Grand Rapids Family magazine October 2010 Issue

Moms Today: Calling for action

Michigan Mom Barb Flis was one of 10 parents nation-wide invited to the White House to help Michelle Obama’s Let’s Move initiative, designed to reduce childhood obesity and raise a healthier generation of children.

The Farmington Hills mother of two daughters has since launched her own grassroots initiative, Parent Action for Healthy Kids.




Fuel Up To Play 60 Kickoff to School Health

Posted September 24th, 2010

On Tuesday, September 28, I’m leading a group at the Fuel Up To Play 60 Kickoff to School Health at Ford Field in Detroit.  The kickoff will highlight the importance of student leadership in creating a healthy school environment where nutrient rich foods and physical activity are top priority.  Approximately 32 schools and 400 students and adults from throughout Michigan will be participating.

It is a really cool event and I’ll be a referee for a school team that consists of 5 middle school students and 5 adults/teachers from their school.

The First Lady is even getting in on the Fuel Up To Play 60 action taking place across the county.  This week, as part of her Let’s Move! initiative to raise a healthier generation of kids, she joined children and NFL players for football drills during a Fuel Up To Play 60 event in New Orleans.

First Lady and the NFL's Fuel Up To PLay 60 program

In addition to the in-school wellness program, the NFL’s Fuel Up To Play 60 also hosts Youth Football Camps, flag football, and more. Go to to learn about events and camps in your area.  If you live in the Detroit area, get on the Summer Youth Football Camp mailing list for next year’s camp schedule.  Email your name, mailing address and phone number to and Play 60!

Here are excerpts from the official Detroit Lions press release about the Fuel Up To Play 60 program and kickoff event at Ford Field. Get your school involved in the Fuel Up To Play 60 program today!

Click here to view the press release in it’s entirety. 

The Michigan Departments of Education and Community Health; United Dairy Industry of Michigan; and the Detroit Lions are joining forces to support the Fuel Up to Play 60 Kickoff to School Health, which highlights Fuel Up to Play 60, an in-school wellness program launched by the National Football League and National Dairy Council, in collaboration with the United States Department of Agriculture. Fuel Up to Play 60 encourages kids to “fuel up” with nutrient-rich food choices and “to play 60” by getting at least 60 minutes of physical activity every day.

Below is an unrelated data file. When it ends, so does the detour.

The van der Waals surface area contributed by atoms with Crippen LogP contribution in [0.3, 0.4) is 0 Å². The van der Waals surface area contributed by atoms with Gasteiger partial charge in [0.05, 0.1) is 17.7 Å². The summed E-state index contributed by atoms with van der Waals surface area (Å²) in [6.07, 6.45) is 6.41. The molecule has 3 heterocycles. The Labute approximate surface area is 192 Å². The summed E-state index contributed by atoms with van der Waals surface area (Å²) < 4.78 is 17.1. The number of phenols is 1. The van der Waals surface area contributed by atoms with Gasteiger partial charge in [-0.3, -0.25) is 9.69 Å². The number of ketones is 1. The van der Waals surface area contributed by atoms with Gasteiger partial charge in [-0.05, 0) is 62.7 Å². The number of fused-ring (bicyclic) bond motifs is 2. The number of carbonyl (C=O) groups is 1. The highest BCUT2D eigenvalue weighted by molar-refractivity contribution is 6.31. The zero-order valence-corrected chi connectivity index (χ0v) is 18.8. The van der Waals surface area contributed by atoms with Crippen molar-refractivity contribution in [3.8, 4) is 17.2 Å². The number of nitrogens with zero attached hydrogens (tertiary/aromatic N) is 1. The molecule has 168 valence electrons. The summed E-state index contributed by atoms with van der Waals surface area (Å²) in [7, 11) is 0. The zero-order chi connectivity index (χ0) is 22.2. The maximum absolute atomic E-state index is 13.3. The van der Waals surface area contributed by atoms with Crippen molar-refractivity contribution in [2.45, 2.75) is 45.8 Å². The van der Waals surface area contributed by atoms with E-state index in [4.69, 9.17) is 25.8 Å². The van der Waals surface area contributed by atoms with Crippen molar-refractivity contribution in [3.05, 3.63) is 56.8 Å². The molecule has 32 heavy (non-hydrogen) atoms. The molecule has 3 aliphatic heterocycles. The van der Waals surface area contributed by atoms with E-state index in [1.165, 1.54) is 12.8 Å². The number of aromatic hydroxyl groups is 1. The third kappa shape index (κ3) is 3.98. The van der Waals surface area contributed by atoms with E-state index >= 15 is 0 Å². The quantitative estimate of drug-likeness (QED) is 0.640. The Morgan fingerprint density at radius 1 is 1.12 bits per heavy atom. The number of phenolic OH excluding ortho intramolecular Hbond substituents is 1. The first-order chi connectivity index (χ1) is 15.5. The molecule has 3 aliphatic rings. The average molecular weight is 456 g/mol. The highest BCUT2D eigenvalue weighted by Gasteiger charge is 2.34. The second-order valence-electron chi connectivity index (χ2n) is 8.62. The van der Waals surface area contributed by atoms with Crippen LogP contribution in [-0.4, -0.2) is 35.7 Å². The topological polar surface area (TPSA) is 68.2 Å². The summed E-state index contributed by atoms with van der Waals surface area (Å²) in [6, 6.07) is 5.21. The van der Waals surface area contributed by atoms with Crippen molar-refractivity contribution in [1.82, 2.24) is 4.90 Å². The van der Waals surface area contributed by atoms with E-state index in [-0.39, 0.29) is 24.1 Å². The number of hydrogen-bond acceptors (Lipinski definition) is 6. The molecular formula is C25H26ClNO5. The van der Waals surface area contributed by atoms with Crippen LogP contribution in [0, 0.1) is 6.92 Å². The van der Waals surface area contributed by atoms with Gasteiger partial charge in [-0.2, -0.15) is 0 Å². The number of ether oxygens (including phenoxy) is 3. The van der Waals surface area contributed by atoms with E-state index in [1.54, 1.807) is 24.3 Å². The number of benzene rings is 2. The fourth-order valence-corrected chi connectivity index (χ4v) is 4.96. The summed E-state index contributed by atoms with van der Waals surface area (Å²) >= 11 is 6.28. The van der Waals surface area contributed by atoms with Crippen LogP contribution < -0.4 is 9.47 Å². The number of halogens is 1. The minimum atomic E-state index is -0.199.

Many children are overweight and undernourished—missing out on important nutrients because they are not making the proper food choices. With these health risks, it’s possible that today’s children could become the first American generation with a shorter life expectancy than their parents. Students at the Kickoff will learn healthy eating and physical activity “plays”— action strategies that will help create healthier school environments.

“Students and staff who attend the Kickoff will learn ways to implement these lessons in their own schools by participating in hands-on activities, which we hope will inspire them to eat right, remain active, and encourage others to do so as well,” said Mike Flanagan, State Superintendent of Public Instruction, Michigan Department of Education, “Youth are empowered to take action at their schools and develop their own road maps to better fitness and nutrition through Fuel Up to Play 60.”

The Kickoff’s pre-game and first half events include a well-balanced breakfast and an interactive session focused on the link between learning and movement, led by author and international speaker Jean Blaydes Madigan. In addition, rookie attendees will learn all about Fuel Up to Play 60 from “MVP Teams”, schools that implemented the program during the 2009-2010 school year.

Attendees will take the field for “training camp” where Detroit Lions’ Defensive End Kyle Vanden Bosch, Former Pro Bowler Luther Elliss, and the Detroit Lions’ trainers will lead students in NFL drills and skills. At halftime, a “Try It, You’ll Like It” tailgate lunch will encourage teams to sample new healthy menu selections, including whole grains, low-fat dairy products, fruits, and vegetables, and vote on items they think the fans in their school would like best.

During the second half, Go Comedy!, a metro-Detroit professional improvisational group, will perform skits on the importance of good nutrition and engaging in at least 60 minutes of physical activity every day, and will lead an interactive workshop to help teams prep for Fuel Up to Play 60 Kickoffs and Challenges in their own schools. The day concludes with Detroit Lions’ Kicker, Jason Hanson, and Elliss sharing tips on how professional athletes eat healthy and play hard for optimal performance.

The Fuel Up to Play 60 Kickoff to School Health is designed to inspire and motivate students to take action for their health by moving more and eating smarter, an overall win for Michigan health. For more information, log on to

About Fuel Up to Play 60